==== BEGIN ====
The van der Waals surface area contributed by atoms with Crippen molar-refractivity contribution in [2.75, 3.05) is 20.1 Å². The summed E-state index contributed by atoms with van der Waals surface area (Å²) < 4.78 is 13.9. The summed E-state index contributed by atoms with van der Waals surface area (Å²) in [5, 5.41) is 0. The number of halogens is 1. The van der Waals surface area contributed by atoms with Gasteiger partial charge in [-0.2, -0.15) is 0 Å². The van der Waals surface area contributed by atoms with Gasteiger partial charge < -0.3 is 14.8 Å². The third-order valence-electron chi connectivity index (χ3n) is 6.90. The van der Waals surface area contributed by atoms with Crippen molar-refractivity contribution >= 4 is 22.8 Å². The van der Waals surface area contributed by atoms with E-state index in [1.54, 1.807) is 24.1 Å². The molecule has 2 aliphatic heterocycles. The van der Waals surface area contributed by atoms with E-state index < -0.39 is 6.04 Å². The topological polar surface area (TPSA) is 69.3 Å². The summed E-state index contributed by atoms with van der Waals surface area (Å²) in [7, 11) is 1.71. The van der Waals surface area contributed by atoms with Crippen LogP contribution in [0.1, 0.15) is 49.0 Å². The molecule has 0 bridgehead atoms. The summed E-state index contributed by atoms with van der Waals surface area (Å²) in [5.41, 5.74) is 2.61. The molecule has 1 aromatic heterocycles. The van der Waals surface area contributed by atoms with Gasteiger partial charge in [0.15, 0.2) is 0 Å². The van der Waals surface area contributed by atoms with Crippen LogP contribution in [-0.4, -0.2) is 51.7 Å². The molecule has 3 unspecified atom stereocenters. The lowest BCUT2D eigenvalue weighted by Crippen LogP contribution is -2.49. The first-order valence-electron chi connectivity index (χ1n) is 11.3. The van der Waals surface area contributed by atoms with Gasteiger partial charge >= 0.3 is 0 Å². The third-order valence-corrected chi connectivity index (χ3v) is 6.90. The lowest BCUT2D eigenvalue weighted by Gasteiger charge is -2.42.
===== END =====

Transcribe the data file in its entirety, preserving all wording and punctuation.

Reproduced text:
The van der Waals surface area contributed by atoms with Crippen molar-refractivity contribution in [2.75, 3.05) is 20.1 Å². The summed E-state index contributed by atoms with van der Waals surface area (Å²) < 4.78 is 13.9. The summed E-state index contributed by atoms with van der Waals surface area (Å²) in [5, 5.41) is 0. The number of halogens is 1. The van der Waals surface area contributed by atoms with Gasteiger partial charge in [-0.2, -0.15) is 0 Å². The van der Waals surface area contributed by atoms with Gasteiger partial charge < -0.3 is 14.8 Å². The third-order valence-electron chi connectivity index (χ3n) is 6.90. The van der Waals surface area contributed by atoms with Crippen molar-refractivity contribution >= 4 is 22.8 Å². The van der Waals surface area contributed by atoms with E-state index in [1.54, 1.807) is 24.1 Å². The molecule has 2 aliphatic heterocycles. The van der Waals surface area contributed by atoms with E-state index < -0.39 is 6.04 Å². The topological polar surface area (TPSA) is 69.3 Å². The summed E-state index contributed by atoms with van der Waals surface area (Å²) in [7, 11) is 1.71. The van der Waals surface area contributed by atoms with Crippen LogP contribution in [0.1, 0.15) is 49.0 Å². The molecule has 0 bridgehead atoms. The summed E-state index contributed by atoms with van der Waals surface area (Å²) in [5.41, 5.74) is 2.61. The molecule has 1 aromatic heterocycles. The van der Waals surface area contributed by atoms with Gasteiger partial charge in [0.15, 0.2) is 0 Å². The van der Waals surface area contributed by atoms with Crippen LogP contribution in [-0.4, -0.2) is 51.7 Å². The molecule has 3 unspecified atom stereocenters. The lowest BCUT2D eigenvalue weighted by Crippen LogP contribution is -2.49. The first-order valence-electron chi connectivity index (χ1n) is 11.3. The van der Waals surface area contributed by atoms with Gasteiger partial charge >= 0.3 is 0 Å². The third-order valence-corrected chi connectivity index (χ3v) is 6.90. The lowest BCUT2D eigenvalue weighted by Gasteiger charge is -2.42.